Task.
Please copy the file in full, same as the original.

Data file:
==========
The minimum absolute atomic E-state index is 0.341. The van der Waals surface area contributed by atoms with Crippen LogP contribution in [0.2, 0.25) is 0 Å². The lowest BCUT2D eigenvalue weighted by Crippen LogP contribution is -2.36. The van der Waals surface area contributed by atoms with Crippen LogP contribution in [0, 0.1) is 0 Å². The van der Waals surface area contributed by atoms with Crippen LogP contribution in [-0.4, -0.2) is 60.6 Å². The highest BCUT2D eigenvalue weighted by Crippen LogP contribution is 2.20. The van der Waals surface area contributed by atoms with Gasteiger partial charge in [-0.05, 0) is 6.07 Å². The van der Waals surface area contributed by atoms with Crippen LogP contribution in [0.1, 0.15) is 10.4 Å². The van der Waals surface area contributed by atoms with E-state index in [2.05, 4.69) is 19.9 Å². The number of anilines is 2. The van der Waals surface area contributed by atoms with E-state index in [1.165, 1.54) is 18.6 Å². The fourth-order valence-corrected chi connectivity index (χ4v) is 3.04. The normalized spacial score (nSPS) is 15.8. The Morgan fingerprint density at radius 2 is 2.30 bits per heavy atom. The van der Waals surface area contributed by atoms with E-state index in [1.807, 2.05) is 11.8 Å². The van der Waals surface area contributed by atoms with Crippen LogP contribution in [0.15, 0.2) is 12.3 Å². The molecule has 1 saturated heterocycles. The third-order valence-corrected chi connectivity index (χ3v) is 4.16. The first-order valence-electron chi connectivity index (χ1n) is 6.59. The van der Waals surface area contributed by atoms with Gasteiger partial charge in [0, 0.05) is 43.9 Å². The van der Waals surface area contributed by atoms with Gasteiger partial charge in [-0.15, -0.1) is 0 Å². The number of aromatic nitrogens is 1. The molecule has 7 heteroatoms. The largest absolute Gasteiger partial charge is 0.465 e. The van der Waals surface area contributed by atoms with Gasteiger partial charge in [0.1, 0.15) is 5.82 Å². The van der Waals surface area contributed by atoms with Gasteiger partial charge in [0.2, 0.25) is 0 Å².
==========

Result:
The minimum absolute atomic E-state index is 0.341. The van der Waals surface area contributed by atoms with Crippen LogP contribution in [0.2, 0.25) is 0 Å². The lowest BCUT2D eigenvalue weighted by Crippen LogP contribution is -2.36. The van der Waals surface area contributed by atoms with Crippen LogP contribution in [0, 0.1) is 0 Å². The van der Waals surface area contributed by atoms with Crippen LogP contribution in [-0.4, -0.2) is 60.6 Å². The highest BCUT2D eigenvalue weighted by Crippen LogP contribution is 2.20. The van der Waals surface area contributed by atoms with Gasteiger partial charge in [-0.05, 0) is 6.07 Å². The van der Waals surface area contributed by atoms with Crippen LogP contribution in [0.1, 0.15) is 10.4 Å². The van der Waals surface area contributed by atoms with E-state index in [2.05, 4.69) is 19.9 Å². The number of anilines is 2. The van der Waals surface area contributed by atoms with E-state index in [1.165, 1.54) is 18.6 Å². The fourth-order valence-corrected chi connectivity index (χ4v) is 3.04. The normalized spacial score (nSPS) is 15.8. The Morgan fingerprint density at radius 2 is 2.30 bits per heavy atom. The van der Waals surface area contributed by atoms with E-state index in [1.807, 2.05) is 11.8 Å². The van der Waals surface area contributed by atoms with Crippen LogP contribution in [0.15, 0.2) is 12.3 Å². The molecule has 1 saturated heterocycles. The third-order valence-corrected chi connectivity index (χ3v) is 4.16. The first-order valence-electron chi connectivity index (χ1n) is 6.59. The van der Waals surface area contributed by atoms with Gasteiger partial charge in [0, 0.05) is 43.9 Å². The van der Waals surface area contributed by atoms with Gasteiger partial charge in [-0.15, -0.1) is 0 Å². The number of aromatic nitrogens is 1. The molecule has 7 heteroatoms. The largest absolute Gasteiger partial charge is 0.465 e. The van der Waals surface area contributed by atoms with Gasteiger partial charge in [0.1, 0.15) is 5.82 Å². The van der Waals surface area contributed by atoms with Gasteiger partial charge in [0.2, 0.25) is 0 Å².